60 Minutes II correspondent Dan Rather talked to Shawn Allen Berry about his role in the murder of a well known local black man, James Byrd Jr., in Jasper, Texas, in this story that aired on September 28, 1999. James Byrd Jr. was picked up by three young white men, who chained him to the back of their truck and dragged him to his death. John William King and Lawrence Russell Brewer, white supremacists who became friends in prison, were eventually convicted and sentenced to death. Shawn Berry was awaiting judgment at the time of the report. Berry had testified that he had tried to stop the murder but was afraid of King and Brewer. He would eventually be sentenced to life in prison. The grisly murder was a national story, and CBS decided to air the Evening News live from the town square. The story was horrific and to some some degree emotional for Dan Rather, who identifies so much as a Texan. As producer Dana Roberson remembers, the interview was powerful, as Dan enabled Shawn Berry to tell his story and let the audience make up their minds.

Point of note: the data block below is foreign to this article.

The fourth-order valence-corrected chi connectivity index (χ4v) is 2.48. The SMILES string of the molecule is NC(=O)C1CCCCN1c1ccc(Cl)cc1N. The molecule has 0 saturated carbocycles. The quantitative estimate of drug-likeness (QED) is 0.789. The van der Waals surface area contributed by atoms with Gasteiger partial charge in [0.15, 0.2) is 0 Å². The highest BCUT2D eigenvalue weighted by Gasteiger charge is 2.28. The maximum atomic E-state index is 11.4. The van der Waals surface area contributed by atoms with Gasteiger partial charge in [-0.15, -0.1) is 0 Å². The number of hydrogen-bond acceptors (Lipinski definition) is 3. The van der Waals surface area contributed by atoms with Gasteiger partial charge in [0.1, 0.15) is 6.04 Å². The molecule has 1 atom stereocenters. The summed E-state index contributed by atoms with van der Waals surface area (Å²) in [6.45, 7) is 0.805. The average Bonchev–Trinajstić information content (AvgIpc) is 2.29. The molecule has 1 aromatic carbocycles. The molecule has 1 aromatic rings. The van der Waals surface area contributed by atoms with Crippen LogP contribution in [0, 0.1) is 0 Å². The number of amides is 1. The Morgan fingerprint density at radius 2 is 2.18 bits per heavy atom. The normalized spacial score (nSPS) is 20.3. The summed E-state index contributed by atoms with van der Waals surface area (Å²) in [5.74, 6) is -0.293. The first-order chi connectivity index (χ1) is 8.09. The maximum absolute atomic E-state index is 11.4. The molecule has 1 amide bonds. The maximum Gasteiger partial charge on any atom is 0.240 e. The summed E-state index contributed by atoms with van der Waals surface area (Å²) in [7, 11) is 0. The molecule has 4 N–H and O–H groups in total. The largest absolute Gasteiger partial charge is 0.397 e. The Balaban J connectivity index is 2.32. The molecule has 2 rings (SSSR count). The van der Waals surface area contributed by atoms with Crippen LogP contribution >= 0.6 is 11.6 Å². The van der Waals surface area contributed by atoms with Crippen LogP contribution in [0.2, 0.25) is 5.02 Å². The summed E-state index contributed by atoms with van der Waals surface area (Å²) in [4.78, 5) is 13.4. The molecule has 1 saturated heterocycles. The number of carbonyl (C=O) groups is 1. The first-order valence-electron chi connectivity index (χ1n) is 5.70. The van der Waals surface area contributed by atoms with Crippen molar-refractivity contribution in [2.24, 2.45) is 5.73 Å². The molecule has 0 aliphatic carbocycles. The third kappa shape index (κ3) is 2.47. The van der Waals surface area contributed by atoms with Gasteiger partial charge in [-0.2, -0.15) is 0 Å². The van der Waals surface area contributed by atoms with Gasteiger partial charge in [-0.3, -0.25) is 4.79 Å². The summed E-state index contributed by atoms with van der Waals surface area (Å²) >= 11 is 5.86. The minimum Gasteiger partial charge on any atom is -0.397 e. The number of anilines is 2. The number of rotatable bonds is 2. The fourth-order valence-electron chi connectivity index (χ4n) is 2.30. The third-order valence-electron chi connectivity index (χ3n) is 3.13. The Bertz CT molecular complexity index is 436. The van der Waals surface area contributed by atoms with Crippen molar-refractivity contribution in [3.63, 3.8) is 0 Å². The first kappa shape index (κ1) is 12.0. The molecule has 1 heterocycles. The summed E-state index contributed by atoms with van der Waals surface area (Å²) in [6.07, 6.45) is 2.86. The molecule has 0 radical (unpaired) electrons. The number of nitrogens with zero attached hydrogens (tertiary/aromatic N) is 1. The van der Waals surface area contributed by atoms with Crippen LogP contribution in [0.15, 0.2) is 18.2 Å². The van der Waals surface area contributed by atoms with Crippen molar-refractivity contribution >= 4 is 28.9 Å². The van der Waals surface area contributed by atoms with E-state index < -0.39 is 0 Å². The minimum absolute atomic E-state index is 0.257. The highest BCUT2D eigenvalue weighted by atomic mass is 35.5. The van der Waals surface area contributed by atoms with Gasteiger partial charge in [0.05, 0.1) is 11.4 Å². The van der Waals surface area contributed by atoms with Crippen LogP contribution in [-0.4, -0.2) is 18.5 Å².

The interview became a story of its own as the prosecutor demanded the videotape outtakes of the interview and a full transcript, in order to compare Berry's statements to Rather with others he gave during the investigation. Producer Mary Mapes refused, arguing that she did not have possession of the videotapes; they were in New York, a state which, unlike Texas, had a First Amendment protection of journalists and their notes and outtakes. State District Judge Joe Bob Golden held her in contempt and ordered her jailed. Mapes's attorney argued that "the tapes are the exclusive property of CBS and not Ms. Mapes" and that she should therefore not be held responsible. CBS News President Andrew Heyward stood by Mapes, declaring that "We are pursuing the legal means at our disposal to protect our constitutional rights and not turn over what we consider private confidential journalistic materials." Eventually the two sides came to an agreement: CBS posted the transcript on the Internet and did turn over the videotapes. All calls for contempt of court charges were dropped against Mapes.